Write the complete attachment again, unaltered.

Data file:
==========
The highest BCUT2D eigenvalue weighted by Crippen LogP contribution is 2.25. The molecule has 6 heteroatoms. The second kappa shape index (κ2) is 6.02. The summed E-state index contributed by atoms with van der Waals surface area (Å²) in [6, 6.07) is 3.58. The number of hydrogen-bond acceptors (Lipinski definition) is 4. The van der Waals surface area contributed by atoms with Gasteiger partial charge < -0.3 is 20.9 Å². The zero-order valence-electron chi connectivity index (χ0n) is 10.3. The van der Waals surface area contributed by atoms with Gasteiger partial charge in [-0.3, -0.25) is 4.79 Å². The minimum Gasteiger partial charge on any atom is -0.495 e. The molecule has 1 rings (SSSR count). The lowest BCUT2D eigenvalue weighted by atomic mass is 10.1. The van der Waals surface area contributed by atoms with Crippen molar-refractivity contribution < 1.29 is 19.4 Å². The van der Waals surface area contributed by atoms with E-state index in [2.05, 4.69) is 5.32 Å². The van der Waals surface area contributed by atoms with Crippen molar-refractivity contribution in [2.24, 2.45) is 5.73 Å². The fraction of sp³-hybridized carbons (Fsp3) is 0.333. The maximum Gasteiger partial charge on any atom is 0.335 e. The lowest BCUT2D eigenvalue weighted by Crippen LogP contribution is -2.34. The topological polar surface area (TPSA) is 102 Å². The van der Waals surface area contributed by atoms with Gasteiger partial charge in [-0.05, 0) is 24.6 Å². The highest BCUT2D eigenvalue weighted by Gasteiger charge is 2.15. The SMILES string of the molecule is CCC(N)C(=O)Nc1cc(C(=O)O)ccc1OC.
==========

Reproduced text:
The highest BCUT2D eigenvalue weighted by Crippen LogP contribution is 2.25. The molecule has 6 heteroatoms. The second kappa shape index (κ2) is 6.02. The summed E-state index contributed by atoms with van der Waals surface area (Å²) in [6, 6.07) is 3.58. The number of hydrogen-bond acceptors (Lipinski definition) is 4. The van der Waals surface area contributed by atoms with Gasteiger partial charge < -0.3 is 20.9 Å². The zero-order valence-electron chi connectivity index (χ0n) is 10.3. The van der Waals surface area contributed by atoms with Gasteiger partial charge in [-0.3, -0.25) is 4.79 Å². The minimum Gasteiger partial charge on any atom is -0.495 e. The molecule has 1 rings (SSSR count). The lowest BCUT2D eigenvalue weighted by atomic mass is 10.1. The van der Waals surface area contributed by atoms with Crippen molar-refractivity contribution < 1.29 is 19.4 Å². The van der Waals surface area contributed by atoms with E-state index in [2.05, 4.69) is 5.32 Å². The van der Waals surface area contributed by atoms with Crippen molar-refractivity contribution in [2.24, 2.45) is 5.73 Å². The fraction of sp³-hybridized carbons (Fsp3) is 0.333. The maximum Gasteiger partial charge on any atom is 0.335 e. The lowest BCUT2D eigenvalue weighted by Crippen LogP contribution is -2.34. The topological polar surface area (TPSA) is 102 Å². The van der Waals surface area contributed by atoms with Gasteiger partial charge in [-0.05, 0) is 24.6 Å². The highest BCUT2D eigenvalue weighted by Gasteiger charge is 2.15. The SMILES string of the molecule is CCC(N)C(=O)Nc1cc(C(=O)O)ccc1OC.